We also keep a large garden, which provides at least a little bit of fresh produce from March through November. For 32 years, we've kept "gardens" in pots on terraces, in-ground at a rented duplex, under lights indoors, and at our own home in raised beds. We have always had some sort of garden for this entire time. A garden not only saves some money in the present, but it is a back-up plan of sorts. If we should need to live on even less income, we could provide even more using our garden. Think about the space that you currently have. Is there a place that you could add a bed of vegetables, a fruit tree or two, or even fill the pots that you would normally use for flowers instead with tomato plants and salad greens? There's a patio at the Pike Place Market in Seattle that is populated with galvanized troughs filled with vegetables and berries. Any space that receives some sunshine can become a garden.

In addition to buying foods at rock-bottom prices and stocking up on basic, inexpensive ingredients, it's also extremely important to not allow food to go to waste. I look for unusual uses for produce that may not last or even ripen. And I look for recipes that cook the parts of vegetable plants that aren't normally eaten, like squash blossoms, radish leaves, and cauliflower and lettuce cores. I salvage produce that is past its prime, by cooking it or giving it a good soak in cold water. My mother always threw away the fat from cooked meat. I save it to use in cooking later. I use the strained milk skin from heating milk when I make yogurt by blending it with an immersion blender then using as part of the "milk" in baking. In addition to all of this, I use my freezer a lot and push the limits pretty far on sell-by dates on eggs and milk. The food that I salvage, rescue, or set aside in one month can often be enough to feed my family for an entire dinner.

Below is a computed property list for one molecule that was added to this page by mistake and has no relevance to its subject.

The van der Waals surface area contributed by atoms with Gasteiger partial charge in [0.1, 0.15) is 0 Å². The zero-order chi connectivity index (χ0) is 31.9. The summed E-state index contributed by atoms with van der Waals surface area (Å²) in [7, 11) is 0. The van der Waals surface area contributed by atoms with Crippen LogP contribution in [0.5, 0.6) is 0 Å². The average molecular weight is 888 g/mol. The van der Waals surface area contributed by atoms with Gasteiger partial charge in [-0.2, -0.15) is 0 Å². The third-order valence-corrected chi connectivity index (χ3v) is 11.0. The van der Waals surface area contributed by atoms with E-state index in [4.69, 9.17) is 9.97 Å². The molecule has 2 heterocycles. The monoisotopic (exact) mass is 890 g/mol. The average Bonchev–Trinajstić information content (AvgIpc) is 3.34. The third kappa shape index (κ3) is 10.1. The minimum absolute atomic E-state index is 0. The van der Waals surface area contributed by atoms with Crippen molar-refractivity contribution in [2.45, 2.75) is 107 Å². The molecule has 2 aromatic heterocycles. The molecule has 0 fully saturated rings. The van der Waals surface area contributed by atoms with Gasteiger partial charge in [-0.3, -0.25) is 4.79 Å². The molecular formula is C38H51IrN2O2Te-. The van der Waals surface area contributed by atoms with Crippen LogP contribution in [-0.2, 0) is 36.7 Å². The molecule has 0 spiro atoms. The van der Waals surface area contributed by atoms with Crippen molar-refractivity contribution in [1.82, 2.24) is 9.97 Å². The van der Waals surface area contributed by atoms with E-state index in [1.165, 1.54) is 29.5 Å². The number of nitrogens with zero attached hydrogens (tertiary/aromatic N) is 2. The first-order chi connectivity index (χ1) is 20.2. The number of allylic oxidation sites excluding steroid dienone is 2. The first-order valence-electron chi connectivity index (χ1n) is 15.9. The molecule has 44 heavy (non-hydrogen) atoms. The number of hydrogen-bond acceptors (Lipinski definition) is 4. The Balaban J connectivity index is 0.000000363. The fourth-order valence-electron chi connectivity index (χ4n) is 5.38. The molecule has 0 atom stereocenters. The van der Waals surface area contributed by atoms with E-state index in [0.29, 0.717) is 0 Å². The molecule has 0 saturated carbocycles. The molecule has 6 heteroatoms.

**As of August 2019, our grocery budget is now $135 per month. We're doing well and still meeting our savings' goals toward retirement. God is good.

**2020 -- During this pandemic, our grocery spending has gone up and its gone down, but mostly it's gone up. Food is more expensive and I can't shop in-person to find deals. I've had to pay a premium at times to have groceries delivered. We've now settled into a routine of me getting curbside pick-ups from one store in our area, Walmart. Over the summer, I put together a significant emergency pantry, using our vacation money for 2020 to finance the purchases. This fall, I've tried to scale back my monthly spending as I begin to use some supplies from the spare pantry. If I have calculated correctly, my emergency pantry will last through spring 2021, when I hope our country is in a better situation with the virus. The value of my pantry, when averaged out over the months, is about $100 per month of use. So, if I spend about $100 to $150 per month, now through spring 2021, that plus the value of what I use from my emergency pantry will put our grocery spending around $200 to $250. That's a far sum higher than when I began this page, reflecting increases in our expenses to buy our groceries, but also reflecting our eating every single meal prepared at home. If you find you're spending more on groceries, take heart, we're all finding ourselves spending more on food right now. As my lovely and wise mother-in-law would say to me, "this too shall pass."